In the Labour manifesto, two years ago, McDonnell together with Corbyn, proposed to introduce a 50% top rate of income tax; up 5%, on net income above £123,000 and 40% on net income above £80,000, to howls of protest.
Only a few years later, now, Hammond and Gove have come around to the Labour way of thinking. Michael Gove talks of British capitalism being ‘rigged’ in favour of elites, and Philip Hammond, is on record as saying that the economy needs ‘higher taxes to provide services to a greying, weakening population’.
So, it looks we are set for higher tax rates whatever the colour in Government next – what does it matter?
From 1932 to 1980- the average top rate of tax was 81%. Under Ted Heath’s government in the 1970’s, it was 75% with a 15% surcharge. Even under Margaret Thatcher it was a 60% top rate, until the last two years of her reign. So why is there such alarm now?
Because we are not used to anything other than low tax rates!
But do you really think, before Lady Thatcher slashed the top rate of tax, high tax payers, simply sat back quietly and paid it? Remember this was not a time at which you could squirrel your money outside the UK. Until 1979, exchange controls were in place – so what you made in the UK, stayed in the UK.
Many wealthy families during this time, left the UK, to live in Switzerland or Monaco. With the prospect of higher rates of taxation, we are seeing the same thing again. An unprecedented number of families are looking for a bolt hole abroad in case tax rates rise again too high. Monaco and Switzerland are again the favourites, but with the exponential explosion of communication and travel since the 1970s, many are looking further afield; Dubai, Singapore, Bahamas or wherever convenient for family and business reasons
Those who could not move looked for other ways.
Post 1979, non- doms set up trusts offshore (not least as a result of my articles in the weekend FT on the benefits of offshore tax planning for non-doms). These trusts, however, are now vulnerable to attack since the introduction of the automatic exchange of information and the requirement to correct.
Of the 92,000 non doms currently living in this country most have set up offshore structures decades ago with little supervision or monitoring, since. They were out of sight and mind, but with pressure now mounting on offshore financial institutions– these structures are under scrutiny and should be reviewed by an independent professional before HMRC gets a look in.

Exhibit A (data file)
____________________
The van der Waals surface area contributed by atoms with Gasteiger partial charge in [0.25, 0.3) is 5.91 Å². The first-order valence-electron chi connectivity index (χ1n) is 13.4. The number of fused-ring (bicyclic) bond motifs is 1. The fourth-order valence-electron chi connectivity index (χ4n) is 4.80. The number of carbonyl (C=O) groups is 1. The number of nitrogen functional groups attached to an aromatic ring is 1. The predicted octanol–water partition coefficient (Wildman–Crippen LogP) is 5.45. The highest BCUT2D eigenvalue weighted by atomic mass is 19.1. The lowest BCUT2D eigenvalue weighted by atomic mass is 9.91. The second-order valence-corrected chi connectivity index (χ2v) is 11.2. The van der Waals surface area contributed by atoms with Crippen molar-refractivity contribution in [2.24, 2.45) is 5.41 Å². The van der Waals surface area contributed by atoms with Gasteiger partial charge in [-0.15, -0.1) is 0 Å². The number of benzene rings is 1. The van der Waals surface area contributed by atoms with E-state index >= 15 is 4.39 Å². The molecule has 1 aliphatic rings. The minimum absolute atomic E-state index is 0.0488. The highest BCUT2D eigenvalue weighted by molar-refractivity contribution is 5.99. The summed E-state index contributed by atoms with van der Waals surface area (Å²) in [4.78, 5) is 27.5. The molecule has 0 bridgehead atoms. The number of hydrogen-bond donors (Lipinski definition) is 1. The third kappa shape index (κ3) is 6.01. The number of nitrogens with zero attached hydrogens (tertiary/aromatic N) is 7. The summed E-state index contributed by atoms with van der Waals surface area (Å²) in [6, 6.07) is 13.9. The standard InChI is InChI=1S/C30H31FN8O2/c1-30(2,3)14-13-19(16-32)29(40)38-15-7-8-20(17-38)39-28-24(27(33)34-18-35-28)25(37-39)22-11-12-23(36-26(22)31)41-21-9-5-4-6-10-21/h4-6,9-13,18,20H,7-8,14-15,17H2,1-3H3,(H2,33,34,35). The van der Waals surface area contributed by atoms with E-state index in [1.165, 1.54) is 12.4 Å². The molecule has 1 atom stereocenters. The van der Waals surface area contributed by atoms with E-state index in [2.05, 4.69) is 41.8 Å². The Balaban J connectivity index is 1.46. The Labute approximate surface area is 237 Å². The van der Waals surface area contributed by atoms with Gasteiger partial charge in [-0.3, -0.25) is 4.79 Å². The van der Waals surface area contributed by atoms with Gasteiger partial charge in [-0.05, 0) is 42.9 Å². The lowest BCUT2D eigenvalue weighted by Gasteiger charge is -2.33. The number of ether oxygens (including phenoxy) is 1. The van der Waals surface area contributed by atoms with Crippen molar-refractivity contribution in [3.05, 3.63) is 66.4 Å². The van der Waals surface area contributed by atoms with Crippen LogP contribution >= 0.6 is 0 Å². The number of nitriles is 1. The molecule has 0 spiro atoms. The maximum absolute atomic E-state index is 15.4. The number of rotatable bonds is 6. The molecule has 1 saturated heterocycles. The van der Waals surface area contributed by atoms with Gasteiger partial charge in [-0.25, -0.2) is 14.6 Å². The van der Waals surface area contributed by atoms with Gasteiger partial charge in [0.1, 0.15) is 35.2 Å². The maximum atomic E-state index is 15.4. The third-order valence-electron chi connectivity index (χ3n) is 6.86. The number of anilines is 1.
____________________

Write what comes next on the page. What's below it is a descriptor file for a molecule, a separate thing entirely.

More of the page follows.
All trusts now need to be independently reviewed to ensure they are as robust and tax efficient as they could be.
But if you are UK dom and do not wish to leave the country, what can you do? Ask whether you are employed or could be self-employed? The self-employed can make arrangements to pay less tax.
You are employed if you work for one person or company, and that person calls the shots as to what you do, the days you work and the hours. However, if you call the shots and are or could work for several companies or businesses, it may be possible that you could be self-employed.
If so, you should consider setting up a limited company in the UK, to which you subcontract your services – why? Because, companies pay 19% tax, whereas, if you were employed or self-employed in your own name, you would pay a maximum of 45%.
Kate is a business consultant. She used to work for a large agency, until her major client asked her to leave and work for it. Rather than work in-house, she negotiated a free-lance contract which meant she was free to work for other clients as well, which she did.
To begin with Kate earned £320,000 a year. However, she now no-longer receives this income, her company TTC Limited is the recipient, and it pays taxes at only 19% rather than Kate’s top rate of tax at 45%.
In setting up the company, Kate loaned it £600,000, so for the first two years, the company was repaying her loan so she paid no extra personal tax.
Kate’s business requires her to travel abroad on business marketing trips. The travel and accommodation is paid for her by TGC Limited which is deducted against its profits so the expenses are tax free. However, expenses on client entertaining, dinners and drinks, are not deductible, but nevertheless Kate has a company credit card and the company pays the bills.
However, although the expenses are not tax deductible for the company, they are still business expenses, and are not treated as a benefit in kind from the company to Kate. This means that she is not taxed at her tax rate of 45% on the client entertaining expenses incurred by her company TCC Limited.
Because TCC Limited does not get a deduction for entertaining clients, Kate prefers to get to know her clients through client workshops and educational presentations, with drinks and canapes thereafter. The cost of running these workshops and training programs are wholly tax deductible by her company, including the food and drink.
Given the huge discrepancy in tax rates between the corporation tax rate and the higher personal tax rate it is hardly surprising that this form of tax planning has started to attract a lot more interest in recent months.
If you would like to know more about getting a review of your trust offshore or how to plan, using traditional tax planning methods, contact me at email@example.com or phone on 020 3740 7422 or 07979 188 288. Also, if you would like to buy my book, ‘When you are Super Rich Who can you Trust?’ please buy from Amazon or contact me direct.